Some of the most important adaptations in the history of manned flight occurred in the back of an Ohio bicycle shop in 1896. While R&D has become somewhat more complex since the Wright Brothers’ time, the underlying principle remains the same: innovation is the beating heart of the aerospace industry.
With many customers now willing to look beyond the price of a ticket, particularly on long-haul flights, airlines are investing heavily in efficiency, sustainability and cutting-edge technologies to set themselves apart. Here, The New Economy considers five of the most important changes that could shape commercial aviation in the not-so-distant future.
In a world where air travel makes up between four and nine percent of all man-made greenhouse gases, it is more important than ever to find sustainable ways to propel people through the air. One of the most exciting solutions is electric-powered flight, which sees loud, gas-guzzling jet engines replaced with clean, quiet motors.
Photon-powered planes, such as the Solar Impulse craft that flew around the world last year, have been promising, yet are still too rudimentary to be viable in the short term. For now, battery-powered aircraft offer more realistic remedies. In April, a company called Zanum Aero unveiled plans for a battery-powered commercial jet that is backed by both Boeing and JetBlue Ventures, and should yield a working hybrid prototype by 2020.
Meanwhile, an even more conservative solution to the industry’s carbon conundrum is biofuel, which is not limited by battery storage concerns. In 2012, Dutch airline KLM successfully sent a bio-powered plane on a 6,000-mile journey between Amsterdam and Rio de Janeiro. Although biofuel has not been applied to commercial air travel yet, it certainly could be, with only a few adjustments to existing engine designs.
Even though new types of aeroplane are rapidly emerging, there is nothing to stop innovation within classic models as well. One of the most exciting trends in the aviation sector is the move towards smart materials, which have the potential to cut fuel consumption, boost aerodynamics and make planes faster by giving them stronger, lighter bodywork.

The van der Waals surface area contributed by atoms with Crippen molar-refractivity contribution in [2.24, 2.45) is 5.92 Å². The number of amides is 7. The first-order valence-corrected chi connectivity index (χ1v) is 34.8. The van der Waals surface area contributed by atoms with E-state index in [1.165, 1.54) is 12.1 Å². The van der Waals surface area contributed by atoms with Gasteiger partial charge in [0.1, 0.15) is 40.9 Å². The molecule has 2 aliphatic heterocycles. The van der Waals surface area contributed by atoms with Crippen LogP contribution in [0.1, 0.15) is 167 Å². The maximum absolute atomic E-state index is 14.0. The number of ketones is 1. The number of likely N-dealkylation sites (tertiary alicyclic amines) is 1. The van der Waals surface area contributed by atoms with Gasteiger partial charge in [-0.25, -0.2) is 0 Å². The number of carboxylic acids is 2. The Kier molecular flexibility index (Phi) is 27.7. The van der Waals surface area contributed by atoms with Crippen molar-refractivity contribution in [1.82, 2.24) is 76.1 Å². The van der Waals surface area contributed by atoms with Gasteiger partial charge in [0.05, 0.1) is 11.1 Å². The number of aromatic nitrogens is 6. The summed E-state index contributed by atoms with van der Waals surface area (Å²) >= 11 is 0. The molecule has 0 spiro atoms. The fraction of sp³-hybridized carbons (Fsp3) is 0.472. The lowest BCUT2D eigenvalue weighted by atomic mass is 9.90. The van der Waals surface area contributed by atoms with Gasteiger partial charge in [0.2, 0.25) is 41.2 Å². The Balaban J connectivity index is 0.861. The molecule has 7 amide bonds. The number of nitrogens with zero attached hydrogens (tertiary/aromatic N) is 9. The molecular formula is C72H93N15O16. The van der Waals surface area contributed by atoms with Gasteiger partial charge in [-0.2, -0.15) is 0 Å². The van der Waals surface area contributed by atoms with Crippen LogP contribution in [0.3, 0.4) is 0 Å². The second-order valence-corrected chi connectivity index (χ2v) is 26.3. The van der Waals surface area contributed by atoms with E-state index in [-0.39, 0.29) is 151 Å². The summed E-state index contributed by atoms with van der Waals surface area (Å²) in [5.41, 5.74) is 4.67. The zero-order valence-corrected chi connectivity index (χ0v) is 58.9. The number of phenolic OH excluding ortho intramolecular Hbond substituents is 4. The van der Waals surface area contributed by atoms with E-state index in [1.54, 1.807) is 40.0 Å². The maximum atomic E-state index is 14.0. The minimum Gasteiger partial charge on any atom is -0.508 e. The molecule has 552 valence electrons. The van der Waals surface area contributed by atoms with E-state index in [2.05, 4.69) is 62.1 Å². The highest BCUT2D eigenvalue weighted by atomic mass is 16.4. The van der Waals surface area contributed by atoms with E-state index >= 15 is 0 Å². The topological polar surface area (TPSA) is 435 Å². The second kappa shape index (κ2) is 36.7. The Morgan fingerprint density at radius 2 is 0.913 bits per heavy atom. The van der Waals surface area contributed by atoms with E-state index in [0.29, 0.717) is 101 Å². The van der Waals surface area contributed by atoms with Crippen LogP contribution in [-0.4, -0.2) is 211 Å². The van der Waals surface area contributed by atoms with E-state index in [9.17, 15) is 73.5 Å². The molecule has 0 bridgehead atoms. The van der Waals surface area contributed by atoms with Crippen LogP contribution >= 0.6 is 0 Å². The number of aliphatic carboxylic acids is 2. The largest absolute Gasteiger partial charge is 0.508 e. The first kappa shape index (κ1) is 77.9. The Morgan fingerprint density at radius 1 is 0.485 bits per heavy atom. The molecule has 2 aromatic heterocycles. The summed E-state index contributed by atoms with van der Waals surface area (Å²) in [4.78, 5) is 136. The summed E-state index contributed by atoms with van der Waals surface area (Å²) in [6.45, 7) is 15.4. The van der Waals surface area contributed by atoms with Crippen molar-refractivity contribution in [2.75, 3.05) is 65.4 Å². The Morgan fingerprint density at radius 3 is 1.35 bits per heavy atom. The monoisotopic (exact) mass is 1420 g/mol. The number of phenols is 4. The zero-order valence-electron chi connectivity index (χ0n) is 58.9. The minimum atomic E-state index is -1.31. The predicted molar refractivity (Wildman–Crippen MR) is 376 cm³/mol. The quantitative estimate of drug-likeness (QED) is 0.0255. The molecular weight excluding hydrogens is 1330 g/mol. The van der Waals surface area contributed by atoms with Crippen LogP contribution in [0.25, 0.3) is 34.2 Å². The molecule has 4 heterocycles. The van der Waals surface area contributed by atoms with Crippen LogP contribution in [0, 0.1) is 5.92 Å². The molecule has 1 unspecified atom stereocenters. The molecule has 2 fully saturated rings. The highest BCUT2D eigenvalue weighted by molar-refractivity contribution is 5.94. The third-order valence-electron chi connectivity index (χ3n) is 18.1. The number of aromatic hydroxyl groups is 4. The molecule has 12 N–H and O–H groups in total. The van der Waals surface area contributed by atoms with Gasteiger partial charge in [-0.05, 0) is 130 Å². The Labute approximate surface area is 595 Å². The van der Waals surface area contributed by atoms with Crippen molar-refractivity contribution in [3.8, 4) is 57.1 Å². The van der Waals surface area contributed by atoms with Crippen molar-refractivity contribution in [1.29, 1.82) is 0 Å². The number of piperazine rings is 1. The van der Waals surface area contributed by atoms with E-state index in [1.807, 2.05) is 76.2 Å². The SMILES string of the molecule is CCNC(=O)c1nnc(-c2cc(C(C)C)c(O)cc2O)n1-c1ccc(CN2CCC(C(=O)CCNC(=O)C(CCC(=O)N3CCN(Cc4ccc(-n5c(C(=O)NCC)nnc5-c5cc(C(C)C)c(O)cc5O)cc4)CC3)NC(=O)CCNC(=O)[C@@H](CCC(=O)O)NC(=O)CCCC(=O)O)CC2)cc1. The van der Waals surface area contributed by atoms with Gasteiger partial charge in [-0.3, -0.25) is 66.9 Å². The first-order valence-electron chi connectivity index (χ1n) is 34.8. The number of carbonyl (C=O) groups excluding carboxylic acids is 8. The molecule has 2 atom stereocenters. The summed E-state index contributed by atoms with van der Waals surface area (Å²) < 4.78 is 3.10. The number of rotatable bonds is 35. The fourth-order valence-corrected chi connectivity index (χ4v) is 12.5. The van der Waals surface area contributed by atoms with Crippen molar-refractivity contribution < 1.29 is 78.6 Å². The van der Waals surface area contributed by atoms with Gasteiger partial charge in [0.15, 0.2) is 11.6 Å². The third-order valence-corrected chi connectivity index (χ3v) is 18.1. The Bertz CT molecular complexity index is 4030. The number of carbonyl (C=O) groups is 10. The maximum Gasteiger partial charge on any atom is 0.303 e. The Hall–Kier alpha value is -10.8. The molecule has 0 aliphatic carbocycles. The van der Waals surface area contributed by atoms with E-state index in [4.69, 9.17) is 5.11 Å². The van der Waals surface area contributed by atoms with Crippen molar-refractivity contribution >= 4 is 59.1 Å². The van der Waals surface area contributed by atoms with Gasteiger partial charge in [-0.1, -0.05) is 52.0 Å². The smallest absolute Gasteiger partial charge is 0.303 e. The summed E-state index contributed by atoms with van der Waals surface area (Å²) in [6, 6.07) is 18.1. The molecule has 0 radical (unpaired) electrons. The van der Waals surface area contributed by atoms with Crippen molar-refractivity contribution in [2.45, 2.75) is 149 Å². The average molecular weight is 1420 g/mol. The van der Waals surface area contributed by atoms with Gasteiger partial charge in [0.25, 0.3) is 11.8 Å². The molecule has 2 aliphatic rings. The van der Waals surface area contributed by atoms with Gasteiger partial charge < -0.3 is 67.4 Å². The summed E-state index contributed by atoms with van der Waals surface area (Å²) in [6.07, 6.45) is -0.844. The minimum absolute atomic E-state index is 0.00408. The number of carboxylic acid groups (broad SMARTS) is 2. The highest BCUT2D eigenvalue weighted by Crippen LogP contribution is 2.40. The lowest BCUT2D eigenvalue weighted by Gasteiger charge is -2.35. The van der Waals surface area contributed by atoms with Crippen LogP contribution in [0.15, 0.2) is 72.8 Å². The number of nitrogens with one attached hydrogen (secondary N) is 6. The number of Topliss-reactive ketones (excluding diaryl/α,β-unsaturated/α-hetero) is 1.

In the long term, graphene is the most exciting of such prospects. At just one atom thick, this modern super metal was discovered at the University of Manchester in 2004 when two scientists isolated it by peeling away layers of graphite. Their Nobel Prize-winning creation has applications everywhere, including in planes, where it can be used to line wings and prevent them taking on water: a job that heavier carbon fibre and fibre resins are currently tasked with.
Since 2013, there have been efforts by US regulators to end the prohibition on mobile phone use on planes
Still, graphene remains a long way off, meaning that more conventional solutions may be better in the short term. One of the best examples is Boeing’s Microlattice, which is a light, flexible yet extremely strong material that can be used in non-structural parts of the plane such as seats and interior environments. Rather than being a solid metal, it is made of many strands of hollow tubes and is, Boeing says, 99 percent air. As such, the Microlattice is capable of both protecting an egg from a 25-storey drop and sitting on top of a dandelion without breaking the seeds…